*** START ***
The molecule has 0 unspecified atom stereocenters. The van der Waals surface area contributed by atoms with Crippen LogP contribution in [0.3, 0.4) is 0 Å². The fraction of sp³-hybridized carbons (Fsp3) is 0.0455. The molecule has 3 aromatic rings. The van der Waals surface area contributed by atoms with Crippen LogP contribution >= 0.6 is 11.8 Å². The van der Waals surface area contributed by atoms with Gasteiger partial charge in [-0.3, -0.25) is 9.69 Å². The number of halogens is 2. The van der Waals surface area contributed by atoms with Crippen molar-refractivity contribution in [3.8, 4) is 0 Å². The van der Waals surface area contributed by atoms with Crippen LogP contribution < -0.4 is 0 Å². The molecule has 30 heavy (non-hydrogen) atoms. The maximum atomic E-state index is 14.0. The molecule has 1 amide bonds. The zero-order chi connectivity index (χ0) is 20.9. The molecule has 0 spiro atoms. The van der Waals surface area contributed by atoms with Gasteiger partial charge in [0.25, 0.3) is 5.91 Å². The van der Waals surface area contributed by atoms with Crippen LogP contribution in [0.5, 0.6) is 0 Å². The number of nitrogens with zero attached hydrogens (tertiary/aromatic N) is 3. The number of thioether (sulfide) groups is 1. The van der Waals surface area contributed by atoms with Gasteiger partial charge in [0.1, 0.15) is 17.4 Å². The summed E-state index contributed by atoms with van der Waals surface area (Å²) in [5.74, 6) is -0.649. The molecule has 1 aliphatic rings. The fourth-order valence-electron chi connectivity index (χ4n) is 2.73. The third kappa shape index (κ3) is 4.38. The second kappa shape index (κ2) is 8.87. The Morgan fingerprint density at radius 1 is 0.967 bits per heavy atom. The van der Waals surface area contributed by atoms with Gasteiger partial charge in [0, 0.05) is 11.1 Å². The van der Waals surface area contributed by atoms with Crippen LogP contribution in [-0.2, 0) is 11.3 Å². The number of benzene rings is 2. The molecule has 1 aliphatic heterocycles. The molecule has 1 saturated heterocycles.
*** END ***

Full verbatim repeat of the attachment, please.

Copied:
The molecule has 0 unspecified atom stereocenters. The van der Waals surface area contributed by atoms with Crippen LogP contribution in [0.3, 0.4) is 0 Å². The fraction of sp³-hybridized carbons (Fsp3) is 0.0455. The molecule has 3 aromatic rings. The van der Waals surface area contributed by atoms with Crippen LogP contribution >= 0.6 is 11.8 Å². The van der Waals surface area contributed by atoms with Gasteiger partial charge in [-0.3, -0.25) is 9.69 Å². The number of halogens is 2. The van der Waals surface area contributed by atoms with Crippen molar-refractivity contribution in [3.8, 4) is 0 Å². The van der Waals surface area contributed by atoms with Crippen LogP contribution < -0.4 is 0 Å². The molecule has 30 heavy (non-hydrogen) atoms. The maximum atomic E-state index is 14.0. The molecule has 1 amide bonds. The zero-order chi connectivity index (χ0) is 20.9. The molecule has 0 spiro atoms. The van der Waals surface area contributed by atoms with Gasteiger partial charge in [0.25, 0.3) is 5.91 Å². The van der Waals surface area contributed by atoms with Crippen LogP contribution in [0.5, 0.6) is 0 Å². The number of nitrogens with zero attached hydrogens (tertiary/aromatic N) is 3. The number of thioether (sulfide) groups is 1. The van der Waals surface area contributed by atoms with Gasteiger partial charge in [0.1, 0.15) is 17.4 Å². The summed E-state index contributed by atoms with van der Waals surface area (Å²) in [5.74, 6) is -0.649. The molecule has 1 aliphatic rings. The fourth-order valence-electron chi connectivity index (χ4n) is 2.73. The third kappa shape index (κ3) is 4.38. The second kappa shape index (κ2) is 8.87. The Morgan fingerprint density at radius 1 is 0.967 bits per heavy atom. The van der Waals surface area contributed by atoms with Gasteiger partial charge in [0, 0.05) is 11.1 Å². The van der Waals surface area contributed by atoms with Crippen LogP contribution in [-0.2, 0) is 11.3 Å². The number of benzene rings is 2. The molecule has 1 aliphatic heterocycles. The molecule has 1 saturated heterocycles.